Edge question for 2006 (Lee Smolin's answer)

  • Thread starter marcus
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  • #26
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The point I tried to make before it that the notion of background independence is not a clear cut one and Smolin just uses his intuition in labelling some theory as background independent and the other not. Actually, my construction is the Kretchmann comment to the importance of the idea of general covariance in GR (even the Newton Laws can be derived from a contrived covariant theory). So, Smolins arguments are more based on his intuition for naturalness than anything else. I don't say I do not ``have the same measurestick´´ but I prefer to refrain from such useless comments.

Cheers,

Careful
 
  • #27
Kea
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I have been browsing the Edge essays. Quite a number of non-physicists are saying something about physics. Have a look at the essay by Donald Hoffman, a cognitive scientist, entitled
A spoon is like a headache

http://www.edge.org/q2006/q06_3.html

:smile:
 
  • #28
MathematicalPhysicist
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marcus said:
BTW what do YOU personally think is a dangerous idea?
especially in physics, cosmology, intellectual history, mankind's relation to the universe.

I don't mean dangerous like the idea of the all-powerful State is a dangerous idea, or some other totalitarian ideal, or Racial Purity, or God, or whatever. I would call those things not dangerous ideas but dangerous fairytale bullsh*t.

What I mean is, can you come up with some idea that is more of an intellectual earthquake (but in the same ballpark) compared to the ideas of Smolin, Rovelli, Susskind?
i think that the dangerous ideas are like: time travel possible, the question of to clone or not to clone human beings, and other ideas of the younger mathematicians/physicists filled with harry potter's and sci-fi films crave for unrealistic perspective of nature. (or if you want, an odd notion of what is real and what not).

i'm at the moment really satisfied as of yet with calculus,set theory, classical mechanics with sr, but there are some youngsters who at a young age want to know it all, even if it's not possibly, humanly possible.

something like this, i think.
what do you think folks?
 
  • #29
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loop quantum gravity said:
i'm at the moment really satisfied as of yet with calculus,set theory, classical mechanics with sr, but there are some youngsters who at a young age want to know it all, even if it's not possibly, humanly possible.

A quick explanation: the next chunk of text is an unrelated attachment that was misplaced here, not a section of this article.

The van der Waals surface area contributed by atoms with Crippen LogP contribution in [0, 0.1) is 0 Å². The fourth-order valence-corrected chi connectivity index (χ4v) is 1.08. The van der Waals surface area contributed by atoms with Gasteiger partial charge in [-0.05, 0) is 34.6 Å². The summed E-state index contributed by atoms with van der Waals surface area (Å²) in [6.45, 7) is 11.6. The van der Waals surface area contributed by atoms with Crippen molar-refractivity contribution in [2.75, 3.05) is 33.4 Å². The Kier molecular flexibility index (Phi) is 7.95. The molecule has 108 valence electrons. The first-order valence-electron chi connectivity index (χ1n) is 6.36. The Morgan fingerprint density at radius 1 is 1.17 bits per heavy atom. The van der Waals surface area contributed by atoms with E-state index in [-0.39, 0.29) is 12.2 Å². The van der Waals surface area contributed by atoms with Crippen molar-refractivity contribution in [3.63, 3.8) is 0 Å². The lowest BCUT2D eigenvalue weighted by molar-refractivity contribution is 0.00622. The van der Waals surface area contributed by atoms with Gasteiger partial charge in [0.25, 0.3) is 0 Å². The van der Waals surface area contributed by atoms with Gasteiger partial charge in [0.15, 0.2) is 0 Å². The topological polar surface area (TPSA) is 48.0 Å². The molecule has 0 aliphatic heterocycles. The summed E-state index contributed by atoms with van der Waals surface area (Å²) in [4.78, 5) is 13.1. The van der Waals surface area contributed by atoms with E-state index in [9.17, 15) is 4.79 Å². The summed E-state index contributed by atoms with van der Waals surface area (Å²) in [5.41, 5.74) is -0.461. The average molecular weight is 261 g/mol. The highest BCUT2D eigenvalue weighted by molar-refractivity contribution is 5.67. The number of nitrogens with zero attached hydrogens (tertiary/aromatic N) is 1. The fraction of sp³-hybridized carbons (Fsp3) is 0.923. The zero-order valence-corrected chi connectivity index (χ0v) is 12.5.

something like this, i think.
what do you think folks?
Good for you ! You do not need to know it ``all´´ at a young age, important is that you *understand* it deeply, that you always keep your eyes wide open and realize that theories are just models such that in case some of them would defy your common sense: you remain critical and actively look for better. :smile: Of course - take this from me - it is wise to withdraw your objections at the appropriate moments in time. :tongue: Moreover, listen carefully to those who are close to becoming professor emeritus. These people usually tend (on average) to convey more spontaneously what the *real* problems in phyisics are as opposed to the fashionable ones. :wink:

Cheers,

Careful
 
  • #30
MathematicalPhysicist
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thank you for the advice careful, and cheers too you as well. (-;
 
  • #31
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Kea said:
I have been browsing the Edge essays. Quite a number of non-physicists are saying something about physics. Have a look at the essay by Donald Hoffman, a cognitive scientist, entitled
A spoon is like a headache

http://www.edge.org/q2006/q06_3.html

:smile:
YES!..some really interesting essays, I have nearly completed reading them all(though I started reading some, and had to re-read them again:eek: )

What is pretty obvious is that there a number of emminent people not being asked?..for instance:Penrose-Baez-Weinberg-Close..to name just four who I would love to have been really interesting in hearing their comments?

That does not demean the authors who have been asked, there are still a wealth of amazing essays, something I will be going back to over the next couple of months no doubt.
 
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